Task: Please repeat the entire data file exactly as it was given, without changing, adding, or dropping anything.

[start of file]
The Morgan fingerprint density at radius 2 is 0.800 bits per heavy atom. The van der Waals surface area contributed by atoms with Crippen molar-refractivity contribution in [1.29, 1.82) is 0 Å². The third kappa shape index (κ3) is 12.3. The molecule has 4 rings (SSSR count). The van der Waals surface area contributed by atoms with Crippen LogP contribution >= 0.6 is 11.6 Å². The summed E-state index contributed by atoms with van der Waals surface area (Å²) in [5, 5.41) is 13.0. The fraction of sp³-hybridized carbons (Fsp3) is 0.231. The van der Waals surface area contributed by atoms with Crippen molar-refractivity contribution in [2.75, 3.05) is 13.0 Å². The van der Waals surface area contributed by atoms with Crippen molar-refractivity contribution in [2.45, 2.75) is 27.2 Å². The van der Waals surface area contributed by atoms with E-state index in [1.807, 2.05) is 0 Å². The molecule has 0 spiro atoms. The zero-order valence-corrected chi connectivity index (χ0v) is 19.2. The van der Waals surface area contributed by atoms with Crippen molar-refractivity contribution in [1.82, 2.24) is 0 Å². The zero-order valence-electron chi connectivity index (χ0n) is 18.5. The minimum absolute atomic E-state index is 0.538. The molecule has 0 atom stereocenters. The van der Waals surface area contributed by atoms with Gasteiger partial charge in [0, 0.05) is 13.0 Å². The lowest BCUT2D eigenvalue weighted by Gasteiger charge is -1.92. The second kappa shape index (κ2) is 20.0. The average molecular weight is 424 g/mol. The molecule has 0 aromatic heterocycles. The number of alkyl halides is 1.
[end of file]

The Morgan fingerprint density at radius 2 is 0.800 bits per heavy atom. The van der Waals surface area contributed by atoms with Crippen molar-refractivity contribution in [1.29, 1.82) is 0 Å². The third kappa shape index (κ3) is 12.3. The molecule has 4 rings (SSSR count). The van der Waals surface area contributed by atoms with Crippen LogP contribution >= 0.6 is 11.6 Å². The summed E-state index contributed by atoms with van der Waals surface area (Å²) in [5, 5.41) is 13.0. The fraction of sp³-hybridized carbons (Fsp3) is 0.231. The van der Waals surface area contributed by atoms with Crippen molar-refractivity contribution in [2.75, 3.05) is 13.0 Å². The van der Waals surface area contributed by atoms with Crippen molar-refractivity contribution in [2.45, 2.75) is 27.2 Å². The van der Waals surface area contributed by atoms with E-state index in [1.807, 2.05) is 0 Å². The molecule has 0 spiro atoms. The zero-order valence-corrected chi connectivity index (χ0v) is 19.2. The van der Waals surface area contributed by atoms with Crippen molar-refractivity contribution in [1.82, 2.24) is 0 Å². The zero-order valence-electron chi connectivity index (χ0n) is 18.5. The minimum absolute atomic E-state index is 0.538. The molecule has 0 atom stereocenters. The van der Waals surface area contributed by atoms with Gasteiger partial charge in [0, 0.05) is 13.0 Å². The lowest BCUT2D eigenvalue weighted by Gasteiger charge is -1.92. The second kappa shape index (κ2) is 20.0. The average molecular weight is 424 g/mol. The molecule has 0 aromatic heterocycles. The number of alkyl halides is 1.